I don’t remember exactly how the name pathwriter came to be. I was creating this blog, and it had to have a name, and I probably had a thought about writing being a part of my path…or writing being a way to find my path…or something. I’ve been focusing a lot of my energy on trying to navigate my personal/spiritual path these last few years, so I guess the name wasn’t a big surprise.
Along the way, I’ve been drawn to walking literal paths as well—the Poet’s Walk at Ayr Mount in Hillsborough, NC; the paths in and around Forest Hill Park and along the James River in Richmond, VA—and recently, I discovered the trails adjacent to the North Carolina Museum of Art here in Raleigh. I’ve been there probably six of the last ten days, and I love the fact that I can drive ten minutes from my house in the city and be walking in the woods. There are some paved paths that are great for an easy stroll (and strollers), but the ones I love are the ones that take you down into the woods and are “paved” with only dirt and gravel and leaves.
Of course, with a blog named pathwriter, I’m always on the lookout for “photogenic” paths that I can use for the blog’s header image. I’ve found a few over the last couple of years, and the museum trails have quite a few lovely spots that I’ve documented. Anyway, I thought it might be fun to share some of my path photos here from time to time, so here’s one from the museum trails to start things off. I hope you enjoy looking at my paths as much as I enjoy walking them.
Your body and spirit, subconscious and conscious—every portion of you recognizes home. That is why on the moment of arrival, your entire being relaxes into a contented puddle of joy.
~Richelle E. Goodrich
I’m going home tomorrow. The physical me will arrive in the physical place that used to be my hometown, and I’ll feel the relief and peace and joy that comes of returning to a place that is familiar down to my bones. My spirit has been hungry for this homecoming since long before I left the state of North Carolina, for I left my inner home, lost my inner compass, years before. I’ve been on a journey back to myself for what seems a very long time.
Oddly, the years that I was physically away brought me closer to that internal homecoming. I know that I’ll be sorting out those experiences and weaving them into my soul for some time, but I’ll be doing this at home…a place that feels safe and comforting, a place where perhaps, at last, I can finally come home to myself.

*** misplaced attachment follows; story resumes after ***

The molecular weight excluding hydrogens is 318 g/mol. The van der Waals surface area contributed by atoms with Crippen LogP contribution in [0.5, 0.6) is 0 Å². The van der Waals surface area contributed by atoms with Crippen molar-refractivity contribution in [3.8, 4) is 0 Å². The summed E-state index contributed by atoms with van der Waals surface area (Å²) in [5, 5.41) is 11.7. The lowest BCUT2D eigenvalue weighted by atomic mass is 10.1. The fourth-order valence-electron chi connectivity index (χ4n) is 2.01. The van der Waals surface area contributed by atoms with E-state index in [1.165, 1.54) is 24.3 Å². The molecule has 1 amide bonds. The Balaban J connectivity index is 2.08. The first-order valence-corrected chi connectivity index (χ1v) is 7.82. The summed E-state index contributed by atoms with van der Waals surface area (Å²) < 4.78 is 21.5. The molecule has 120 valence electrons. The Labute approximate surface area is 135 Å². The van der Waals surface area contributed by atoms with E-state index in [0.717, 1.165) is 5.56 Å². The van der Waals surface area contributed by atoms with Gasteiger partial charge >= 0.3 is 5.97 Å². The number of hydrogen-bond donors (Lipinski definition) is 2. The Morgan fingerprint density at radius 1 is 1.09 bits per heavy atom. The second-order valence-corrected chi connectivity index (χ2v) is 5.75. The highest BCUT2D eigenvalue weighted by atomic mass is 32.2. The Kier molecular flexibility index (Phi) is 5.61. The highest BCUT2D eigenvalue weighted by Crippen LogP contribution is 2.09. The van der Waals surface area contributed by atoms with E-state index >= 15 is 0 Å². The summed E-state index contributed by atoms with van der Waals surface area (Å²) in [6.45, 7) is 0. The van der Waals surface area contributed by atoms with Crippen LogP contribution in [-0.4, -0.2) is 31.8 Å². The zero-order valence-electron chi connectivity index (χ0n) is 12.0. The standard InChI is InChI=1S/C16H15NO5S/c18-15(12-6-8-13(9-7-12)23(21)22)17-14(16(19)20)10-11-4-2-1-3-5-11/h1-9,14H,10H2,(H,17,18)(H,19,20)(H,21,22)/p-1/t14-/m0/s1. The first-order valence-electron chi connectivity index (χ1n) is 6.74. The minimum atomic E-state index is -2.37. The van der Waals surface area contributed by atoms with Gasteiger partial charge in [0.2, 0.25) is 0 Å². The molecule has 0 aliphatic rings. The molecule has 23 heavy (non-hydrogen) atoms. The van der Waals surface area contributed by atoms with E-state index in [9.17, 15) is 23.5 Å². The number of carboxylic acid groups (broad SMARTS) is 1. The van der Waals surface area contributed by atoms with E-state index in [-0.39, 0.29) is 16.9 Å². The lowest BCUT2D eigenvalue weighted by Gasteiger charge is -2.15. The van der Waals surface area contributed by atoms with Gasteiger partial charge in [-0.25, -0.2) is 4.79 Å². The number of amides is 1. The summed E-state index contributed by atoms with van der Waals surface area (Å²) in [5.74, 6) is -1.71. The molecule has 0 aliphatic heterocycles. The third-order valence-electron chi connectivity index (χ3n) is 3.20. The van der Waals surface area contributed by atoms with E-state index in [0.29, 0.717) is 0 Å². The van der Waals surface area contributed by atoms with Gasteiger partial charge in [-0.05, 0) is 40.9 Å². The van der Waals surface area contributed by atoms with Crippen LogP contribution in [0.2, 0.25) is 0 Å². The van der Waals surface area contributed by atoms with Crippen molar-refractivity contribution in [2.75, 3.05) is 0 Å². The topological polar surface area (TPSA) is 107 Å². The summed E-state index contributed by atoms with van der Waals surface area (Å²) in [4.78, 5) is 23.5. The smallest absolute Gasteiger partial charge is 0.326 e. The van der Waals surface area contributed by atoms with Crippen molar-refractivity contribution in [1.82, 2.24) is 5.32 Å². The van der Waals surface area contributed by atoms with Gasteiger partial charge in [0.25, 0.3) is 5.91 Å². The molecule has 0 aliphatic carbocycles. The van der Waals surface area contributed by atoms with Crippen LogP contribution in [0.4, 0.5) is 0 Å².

I don’t think my travels are over somehow, and the next leg of my journey remains to be seen. But for now, I’m happy to be going home—in both senses of the word—and I’m more than ready to put my feet up and stay awhile.
For some of us, books are as important as almost anything else on earth. What a miracle it is that out of these small, flat, rigid squares of paper unfolds world after world after world, worlds that sing to you, comfort and quiet or excite you. Books help us understand who we are and how we are to behave. They show us what community and friendship mean; they show us how to live and die.
~Anne Lamott, Bird by Bird: Some Instructions on Writing and Life
I’ve spent the evening packing up books in preparation for my move to North Carolina. It’s going to take a while, because everywhere I turn, in every room, there are a lot of books. Although I’ve let go of a fair number of books in recent years, and I’ve been trying to patronize my local library recently instead of buying books, I’m a little amazed to realize how many books I still have.
Books are spiritual and mental comfort food for me; I’ve rarely been in a place where I didn’t have a book close at hand. In fact, the only exceptions I can think of are two ten-day meditation retreats I attended in Massachusetts back in the mid-90s. (To ensure that we maintained our inward focus, we weren’t allowed to have reading materials.) Reading has always been a big part of my life, and I usually have a couple of books going at any given time.
When I’m stuck emotionally or wrestling with a problem, I often end up at a bookstore, wandering the aisles and waiting for the right book to jump off the shelf Continue reading
Photo by Lisa Tate
One look at this photo by my friend Lisa, and I was catapulted back through time, years flying by like so many roadside fenceposts. I landed decades in the past at my Granny Rogers’ house at the edge of a small North Carolina town named Creedmoor. The property to the south side of the house sloped down towards a wooded area, and at the bottom of the slope was an old woodshed. Continue reading
What are you doing here…? What would you rather be doing, and why aren’t you doing it now?
Until the last ten years or so, I couldn’t really relate to these questions.
I’m one of the lucky ones. For most of my life, I’ve made my living doing what I love. Continue reading
When one thing dies all things
die together, and must live again
in a different way,
when one thing
is missing everything is missing,
and must be found again
in a new whole…
~ excerpt from What I Must Tell Myself by David Whyte
I suffered a loss this weekend, a loss that, to some, might not seem terribly important or tragic, but it hit me hard just the same, and I am grieving.